Meet the Del Mar Union School District board candidates

Four candidates — Josh Clorfeine, Kristin Gibson, Doug Rafner and Scott Wooden — are vying for three seats on the Del Mar Union School District board in the Nov. 4 election. Below are answers to questions submitted by this newspaper to the candidates, as well as biographical information on each candidate. The candidates are listed in alphabetical order.

Name:  Josh Clorfeine

Occupation (current or former):

Business attorney

Years living in the Del Mar School District:

Six

Community activities:

I’ve been both an assistant coach and coach with the Sharks, I volunteer at school, I’m a member of the PTA and the DMSEF Honor Roll, and I’ve been following the important challenges facing our district and participating in the dialogue about potential solutions with fellow parents and the administration.

Education:

Cornell University, B.A., and USC Law School, J.D.

  1. Why are you running for a seat on the Del Mar School board?

My daughter is in fifth grade and has been part of this amazing district since kindergarten and my son is just a first-grader. I’m grateful for the quality education and wonderful school experience my children enjoy. I’m passionate about maintaining and improving that experience for all the children in our district.

We are fortunate to live in a community that values education and wants to be involved in their children’s education.  Nowhere is this evidenced more than in our volunteerism and community generosity in funding instruction in science, music, art, technology and PE through the DMSEF.  But we can’t rest on our laurels, especially in these times of budgetary uncertainty.  In order to maintain and improve our quality school experience, we need to capitalize on those values and desire to be engaged.

I’m excited to share my passion, perspective and experience with the community and board to help make this happen!

  1. What do you think are the biggest issues facing the Del Mar Union School District?

Rather than issues, I feel we’re currently presented with challenges and opportunities.

We are in an enviable position as a basic aid district with high property values and great community support. But these characteristics also introduce variability into our funding outlook since we’re dependent on local property taxes and community generosity.

We face real challenges and opportunities. I feel the most important include our budget, fostering communication and community involvement, and strengthening long-term planning.

We need to be fiscally responsible, prioritize expenditures in accordance with community input, and generate enough funding to deliver on top community priorities, two of which are small class size and quality instruction.

Our challenges are best addressed through open and informed discussion among all of us, including parents, teachers, staff and the community. Different perspectives and collaboration produce not only the strongest outcomes, but also the greatest understanding and acceptance when difficult decisions need to be made.

Careful and consistent long-term planning positions the district to deliver the best outcomes. Well-thought-out, collaborative strategic planning saves the district money, the community unnecessary concern, and positions us for success.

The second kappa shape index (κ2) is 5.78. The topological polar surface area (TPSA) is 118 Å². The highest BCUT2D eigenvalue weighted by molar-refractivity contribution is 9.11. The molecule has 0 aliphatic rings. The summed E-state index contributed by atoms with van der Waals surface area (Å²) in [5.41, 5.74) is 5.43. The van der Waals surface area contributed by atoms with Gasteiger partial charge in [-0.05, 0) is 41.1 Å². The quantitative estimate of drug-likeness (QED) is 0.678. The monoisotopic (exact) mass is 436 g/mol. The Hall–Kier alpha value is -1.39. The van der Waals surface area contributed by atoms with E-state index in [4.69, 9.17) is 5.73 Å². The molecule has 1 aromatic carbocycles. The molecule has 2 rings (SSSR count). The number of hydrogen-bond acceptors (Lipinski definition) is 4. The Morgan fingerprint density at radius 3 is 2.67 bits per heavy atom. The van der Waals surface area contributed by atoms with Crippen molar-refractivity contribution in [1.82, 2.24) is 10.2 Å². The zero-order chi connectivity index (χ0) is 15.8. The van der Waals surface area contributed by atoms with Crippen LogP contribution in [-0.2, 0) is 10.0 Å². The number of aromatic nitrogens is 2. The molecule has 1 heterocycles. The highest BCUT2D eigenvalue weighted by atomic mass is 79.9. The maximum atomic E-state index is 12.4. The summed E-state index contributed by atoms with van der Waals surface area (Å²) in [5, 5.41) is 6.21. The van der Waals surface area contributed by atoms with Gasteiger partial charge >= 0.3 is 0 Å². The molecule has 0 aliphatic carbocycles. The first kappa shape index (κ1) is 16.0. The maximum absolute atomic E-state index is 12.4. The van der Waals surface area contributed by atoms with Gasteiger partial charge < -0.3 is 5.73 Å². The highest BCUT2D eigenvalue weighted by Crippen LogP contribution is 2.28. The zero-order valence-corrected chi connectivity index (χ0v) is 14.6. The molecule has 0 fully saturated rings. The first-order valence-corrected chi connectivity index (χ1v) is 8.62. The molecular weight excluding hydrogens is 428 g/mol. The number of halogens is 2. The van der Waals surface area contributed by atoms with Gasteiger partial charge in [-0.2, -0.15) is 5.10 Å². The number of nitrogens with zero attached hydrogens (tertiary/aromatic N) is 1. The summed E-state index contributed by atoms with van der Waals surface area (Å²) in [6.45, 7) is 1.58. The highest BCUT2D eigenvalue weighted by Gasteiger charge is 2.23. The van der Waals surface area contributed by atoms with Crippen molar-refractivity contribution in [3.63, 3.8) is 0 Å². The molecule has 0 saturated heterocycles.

1. How would you propose to address those issues?

These challenges and opportunities are intertwined. Failure to address any reduces our chances of success.

We must be fiscally responsible and prioritize expenditures according to community input.  We need to seek community input effectively and listen. We should try to reduce variability in funding and generate funding sufficient to deliver on the community’s priorities.  If there is not enough funding, we need to discuss that with the community and address it through a tailored, well-planned effort to approve a bond offering or parcel tax.

A case in point: By proposing a bond measure that didn’t give detail as to planned expenditures and didn’t focus on the most important community priorities and wasn’t sized accordingly, we didn’t listen to our community with a focus and gave the impression that our district could be more fiscally responsible. By having an abridged period in which to educate the community and advocate for its passage, we handicapped its chances. Despite our community’s value of education and generosity in donating 40 percent of the budget for our ESC program, we failed to prevent class size increases and provide more robust ESC instruction.  We can do better!

  1. Do you agree with the way the Del Mar School board operates? If not, what changes do you think need to be made?

I generally agree with the way the board operates. However, I feel there needs to be greater effort to inform our community of the key challenges we face and seek input in the search for solutions. For example, while detailed aspects of contract negotiations might not be appropriate for community consumption, solicitation of input from the community as to where preventing class size increases and the elimination of over class size stipends should rank as a priority in budgeting decisions is an appropriate matter for community understanding and input.

Similarly, I feel there needs to be greater effort to seek and incorporate the input and perspectives of our community. This takes on even greater importance in situations in which board membership is concentrated among parents from only two of our eight schools.  Key decisions — be it on the best way to allocate DMSEF funds across district schools or on where district-wide programs should be located — impact schools differently, and are best addressed through robust discussion incorporating varied perspectives.